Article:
The company will also be able to launch more frequently because it has a private facility — a rarity in the aerospace industry — on the eastern coast of New Zealand’s North Island. Launch Complex 1 sits at the pointy edge of the Mahia Peninsula. The setting is stunning: a 26-by-26-foot launch pad, surrounded by the grasslands of the 10,000-acre sheep and cattle farm from which Rocket Lab leases its land. All of this is positioned atop a plateau that gives way to sheer, rocky cliffs that drop to a beach and open up to the turquoise ocean. Decades ago, Europeans and Americans had whaling stations here; during World War II, American troops practiced beach landings nearby.

[...]

That Peter Beck and New Zealand have been at the forefront of it all has been unlikely, to say the least. But Beck’s lack of formal training and his home country’s remoteness gave him a unique vantage from which to reimagine the rocket business.

Amazon is just beginning to use robots in its warehouses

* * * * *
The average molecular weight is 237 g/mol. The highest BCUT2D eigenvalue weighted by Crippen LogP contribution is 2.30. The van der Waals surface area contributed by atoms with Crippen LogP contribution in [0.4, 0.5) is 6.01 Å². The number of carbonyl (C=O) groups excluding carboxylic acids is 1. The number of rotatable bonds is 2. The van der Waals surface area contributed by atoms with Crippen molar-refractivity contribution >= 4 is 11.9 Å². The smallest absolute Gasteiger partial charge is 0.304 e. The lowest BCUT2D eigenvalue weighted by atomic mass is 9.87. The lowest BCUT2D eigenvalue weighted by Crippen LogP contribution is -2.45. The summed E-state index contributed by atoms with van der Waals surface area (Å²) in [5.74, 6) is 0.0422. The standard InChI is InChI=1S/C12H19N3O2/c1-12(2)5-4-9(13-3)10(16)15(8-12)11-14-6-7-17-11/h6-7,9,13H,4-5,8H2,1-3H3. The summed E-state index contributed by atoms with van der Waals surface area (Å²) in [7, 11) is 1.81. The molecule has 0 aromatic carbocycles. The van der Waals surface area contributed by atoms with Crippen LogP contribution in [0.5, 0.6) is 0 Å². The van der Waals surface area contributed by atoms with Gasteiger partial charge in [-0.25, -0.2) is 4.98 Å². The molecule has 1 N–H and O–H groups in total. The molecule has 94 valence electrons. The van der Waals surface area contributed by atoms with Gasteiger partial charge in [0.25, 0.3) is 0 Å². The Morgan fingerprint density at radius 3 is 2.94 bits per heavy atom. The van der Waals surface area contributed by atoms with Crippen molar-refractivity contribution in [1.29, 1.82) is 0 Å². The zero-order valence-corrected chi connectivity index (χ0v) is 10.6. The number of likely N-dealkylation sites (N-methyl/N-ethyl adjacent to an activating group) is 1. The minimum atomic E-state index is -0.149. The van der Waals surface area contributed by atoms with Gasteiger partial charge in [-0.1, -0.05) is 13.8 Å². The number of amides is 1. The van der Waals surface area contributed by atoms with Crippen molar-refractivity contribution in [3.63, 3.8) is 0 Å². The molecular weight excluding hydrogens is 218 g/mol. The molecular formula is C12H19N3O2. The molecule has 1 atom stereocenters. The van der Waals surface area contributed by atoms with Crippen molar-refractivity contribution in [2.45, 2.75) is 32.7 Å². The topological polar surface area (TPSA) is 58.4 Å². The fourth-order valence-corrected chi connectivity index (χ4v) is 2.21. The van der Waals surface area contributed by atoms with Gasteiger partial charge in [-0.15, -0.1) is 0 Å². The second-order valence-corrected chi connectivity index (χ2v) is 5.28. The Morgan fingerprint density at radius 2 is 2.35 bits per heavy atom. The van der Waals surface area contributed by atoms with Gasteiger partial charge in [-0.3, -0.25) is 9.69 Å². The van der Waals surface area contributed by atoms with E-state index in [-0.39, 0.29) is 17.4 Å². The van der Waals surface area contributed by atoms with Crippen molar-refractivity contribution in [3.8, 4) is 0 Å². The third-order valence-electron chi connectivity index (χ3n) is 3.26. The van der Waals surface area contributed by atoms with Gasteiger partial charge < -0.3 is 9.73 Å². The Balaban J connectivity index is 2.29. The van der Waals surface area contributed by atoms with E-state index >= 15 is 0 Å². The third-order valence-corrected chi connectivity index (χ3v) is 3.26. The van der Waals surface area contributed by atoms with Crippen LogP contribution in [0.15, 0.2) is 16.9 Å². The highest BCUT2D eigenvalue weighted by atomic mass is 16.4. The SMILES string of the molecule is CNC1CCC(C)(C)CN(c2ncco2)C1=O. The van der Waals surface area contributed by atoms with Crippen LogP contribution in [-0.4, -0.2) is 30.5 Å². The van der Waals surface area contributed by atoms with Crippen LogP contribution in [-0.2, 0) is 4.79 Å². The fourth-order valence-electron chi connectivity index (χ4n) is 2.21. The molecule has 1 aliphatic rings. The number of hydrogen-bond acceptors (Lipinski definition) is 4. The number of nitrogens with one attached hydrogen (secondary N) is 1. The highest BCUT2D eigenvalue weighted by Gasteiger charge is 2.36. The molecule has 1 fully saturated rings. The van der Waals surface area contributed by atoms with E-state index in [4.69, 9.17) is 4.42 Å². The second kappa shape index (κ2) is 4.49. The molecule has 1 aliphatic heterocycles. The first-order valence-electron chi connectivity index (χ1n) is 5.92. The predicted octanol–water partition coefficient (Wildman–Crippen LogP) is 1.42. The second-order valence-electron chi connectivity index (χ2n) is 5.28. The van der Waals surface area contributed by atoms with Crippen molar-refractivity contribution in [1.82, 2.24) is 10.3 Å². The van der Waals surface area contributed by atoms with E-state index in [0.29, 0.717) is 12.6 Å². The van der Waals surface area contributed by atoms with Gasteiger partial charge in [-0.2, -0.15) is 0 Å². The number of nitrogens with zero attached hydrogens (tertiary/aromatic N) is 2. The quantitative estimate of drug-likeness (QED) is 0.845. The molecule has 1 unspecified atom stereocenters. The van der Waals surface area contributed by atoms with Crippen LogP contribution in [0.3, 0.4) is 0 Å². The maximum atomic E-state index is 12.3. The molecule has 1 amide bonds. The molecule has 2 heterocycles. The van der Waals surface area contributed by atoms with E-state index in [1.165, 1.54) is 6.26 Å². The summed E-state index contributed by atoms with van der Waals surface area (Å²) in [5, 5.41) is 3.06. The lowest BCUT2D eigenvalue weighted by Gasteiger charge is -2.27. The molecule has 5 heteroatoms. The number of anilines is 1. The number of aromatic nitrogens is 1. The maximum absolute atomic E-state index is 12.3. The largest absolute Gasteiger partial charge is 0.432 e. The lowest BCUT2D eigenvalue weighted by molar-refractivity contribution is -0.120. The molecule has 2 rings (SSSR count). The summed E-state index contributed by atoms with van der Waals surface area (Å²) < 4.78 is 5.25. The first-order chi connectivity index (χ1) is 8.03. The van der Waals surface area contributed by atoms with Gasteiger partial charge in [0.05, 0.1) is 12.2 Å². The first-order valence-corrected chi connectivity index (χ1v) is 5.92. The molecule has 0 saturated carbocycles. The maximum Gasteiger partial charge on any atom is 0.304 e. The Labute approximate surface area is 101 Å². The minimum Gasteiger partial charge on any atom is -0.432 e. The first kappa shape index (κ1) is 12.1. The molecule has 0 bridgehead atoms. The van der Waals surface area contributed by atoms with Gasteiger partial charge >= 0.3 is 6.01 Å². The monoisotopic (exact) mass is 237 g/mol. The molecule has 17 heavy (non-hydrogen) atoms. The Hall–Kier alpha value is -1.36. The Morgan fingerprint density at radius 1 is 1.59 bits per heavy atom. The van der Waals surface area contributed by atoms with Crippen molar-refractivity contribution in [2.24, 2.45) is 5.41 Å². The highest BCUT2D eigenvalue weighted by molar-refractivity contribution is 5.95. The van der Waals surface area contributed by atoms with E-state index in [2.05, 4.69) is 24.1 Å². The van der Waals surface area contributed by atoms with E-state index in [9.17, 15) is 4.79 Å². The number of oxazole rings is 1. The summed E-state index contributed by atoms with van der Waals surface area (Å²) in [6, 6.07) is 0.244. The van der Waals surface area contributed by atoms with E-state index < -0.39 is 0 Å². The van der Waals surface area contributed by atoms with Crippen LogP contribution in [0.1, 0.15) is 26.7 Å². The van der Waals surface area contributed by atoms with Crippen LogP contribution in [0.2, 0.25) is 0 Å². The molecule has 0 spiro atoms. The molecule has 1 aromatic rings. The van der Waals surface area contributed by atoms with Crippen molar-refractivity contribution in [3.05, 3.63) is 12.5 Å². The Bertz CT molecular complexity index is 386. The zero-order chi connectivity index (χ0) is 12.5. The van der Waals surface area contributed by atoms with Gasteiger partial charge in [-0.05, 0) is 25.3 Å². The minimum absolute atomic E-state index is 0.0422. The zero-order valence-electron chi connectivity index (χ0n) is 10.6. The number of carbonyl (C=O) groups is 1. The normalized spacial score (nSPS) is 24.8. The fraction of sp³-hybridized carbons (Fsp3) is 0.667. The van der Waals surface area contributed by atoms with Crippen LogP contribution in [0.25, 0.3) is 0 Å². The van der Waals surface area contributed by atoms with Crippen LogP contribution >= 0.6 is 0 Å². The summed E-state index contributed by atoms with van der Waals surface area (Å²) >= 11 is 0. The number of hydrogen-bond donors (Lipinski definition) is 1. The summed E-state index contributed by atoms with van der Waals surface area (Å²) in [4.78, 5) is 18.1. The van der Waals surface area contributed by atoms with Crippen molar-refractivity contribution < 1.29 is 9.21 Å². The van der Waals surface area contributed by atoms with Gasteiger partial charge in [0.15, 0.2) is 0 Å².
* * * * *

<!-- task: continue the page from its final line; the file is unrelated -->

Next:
Saturday, July 8th, 2017

Amazon is just beginning to use robots in its warehouses and they’re already making a huge difference:

Amazon acquired Kiva for $775 million in 2012 but only started using the orange robots in its warehouses in late 2014. The deal was expected to make inventory management more efficient. It’s now beginning to become clear by how much.

The “click to ship” cycle used to be around 60-75 minutes when employees had manually to sift through the stacks, pick the product, pack it, and ship it. Now, robots handle the same job in 15 minutes, according to a Deutsche Bank note published Tuesday (June 14) based on Amazon’s metrics.

These robots are not only more efficient but they also take up less space than their human counterparts. That means warehouse design can eventually be modified to have more shelf space and less wide aisles. At the end of the third quarter of 2015, Amazon was using 30,000 Kiva robots across 13 warehouses. Each Kiva-equipped warehouse can hold 50% more inventory per square foot than centers without robots. In turn, the company’s operating costs have been sliced by 20% — or almost $22 million — per warehouse.

If Kiva robots are dispatched to the rest of the 110 Amazon warehouses, the tech giant could save almost $2.5 billion, according to Deutsche Bank. However, since it takes $15-$20 million to install robots in each warehouse, the one-time savings is expected to be closer to $800 million.